NHS England (NHSE) has today announced a new deal to expand the services of non-GPs in primary care. The agreement is part of a new five-year contract with GPs in England, and has the backing of the British Medical Association (BMA).
The plan will eventually see NHSE funding 20,000 staff to support GPs in primary care, including pharmacists, physios, paramedics, physician associates, and social prescribing support workers. The intent is that patients with problems that can be solved by non-GPs, or where patients would benefit from longer appointments than a GP can provide, will be seen by these staff, freeing up GP time for appointments.
There are around 33,000 GPs in England, so this number of additional support staff for primary care would represent a significant increase in staffing for the sector. The news follows NHSE’s announcement earlier in the week around its plans to recruit ‘link workers’ to support GPs with social prescribing, and is part of broader moves on primary care as part of the NHS Long Term Plan. The Long Term Plan has been broadly welcomed by healthcare professionals, but many have raised questions about how its ambitions will be adequately staffed. If NHS England’s current proposals can be properly implemented, this may go a considerable way to addressing these concerns.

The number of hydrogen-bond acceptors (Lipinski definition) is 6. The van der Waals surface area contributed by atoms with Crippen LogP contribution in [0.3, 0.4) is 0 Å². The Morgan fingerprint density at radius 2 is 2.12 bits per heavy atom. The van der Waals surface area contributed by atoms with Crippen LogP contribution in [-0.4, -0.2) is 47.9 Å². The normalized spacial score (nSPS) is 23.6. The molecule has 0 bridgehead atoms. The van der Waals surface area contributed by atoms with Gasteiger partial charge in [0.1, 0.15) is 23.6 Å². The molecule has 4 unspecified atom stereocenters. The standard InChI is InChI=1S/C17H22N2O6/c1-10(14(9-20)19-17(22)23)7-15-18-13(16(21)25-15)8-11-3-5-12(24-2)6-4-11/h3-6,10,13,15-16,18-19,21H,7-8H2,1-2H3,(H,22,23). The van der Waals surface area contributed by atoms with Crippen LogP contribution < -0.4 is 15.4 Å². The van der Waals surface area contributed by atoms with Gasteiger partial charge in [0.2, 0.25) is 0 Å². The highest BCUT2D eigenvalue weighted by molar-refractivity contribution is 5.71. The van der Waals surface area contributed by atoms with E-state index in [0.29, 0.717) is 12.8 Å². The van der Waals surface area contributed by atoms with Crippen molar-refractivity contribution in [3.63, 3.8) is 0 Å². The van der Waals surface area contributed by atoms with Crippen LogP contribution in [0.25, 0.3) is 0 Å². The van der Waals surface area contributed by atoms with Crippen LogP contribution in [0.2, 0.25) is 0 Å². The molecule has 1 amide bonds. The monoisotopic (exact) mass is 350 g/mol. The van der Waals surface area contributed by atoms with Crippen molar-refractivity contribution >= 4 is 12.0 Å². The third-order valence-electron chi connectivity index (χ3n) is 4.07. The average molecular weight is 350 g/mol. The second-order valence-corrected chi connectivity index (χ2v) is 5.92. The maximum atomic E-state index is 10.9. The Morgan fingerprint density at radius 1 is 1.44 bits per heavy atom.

The contract deal also contains a number of other changes which aim to promote the expansion of primary and preventative care set out in the Long Term Plan. This includes moves to coordinate GP practices into Primary Care Networks, in order to reduce the risk of isolated practices being forced to close, and provide a framework to allow practices to share the services of the new non-GP support staff to be recruited as part of this initiative.
“The new contract will help join-up care, with neighbouring practices, big and small working in multi-disciplinary teams with other community services. That will particularly benefit frail and elderly patients and others with long term and complex conditions”
– Simon Stevens, Chief Executive of NHS England
“Support and funding for Primary Care Networks mean practices can work together, led by a single GP, and employ additional staff to provide a range of services in the local area, ensuring patients have ready access to the right healthcare professional, and helping reduce workload pressures on GPs”
– Dr Richard Vautrey, BMA GP Committee Chair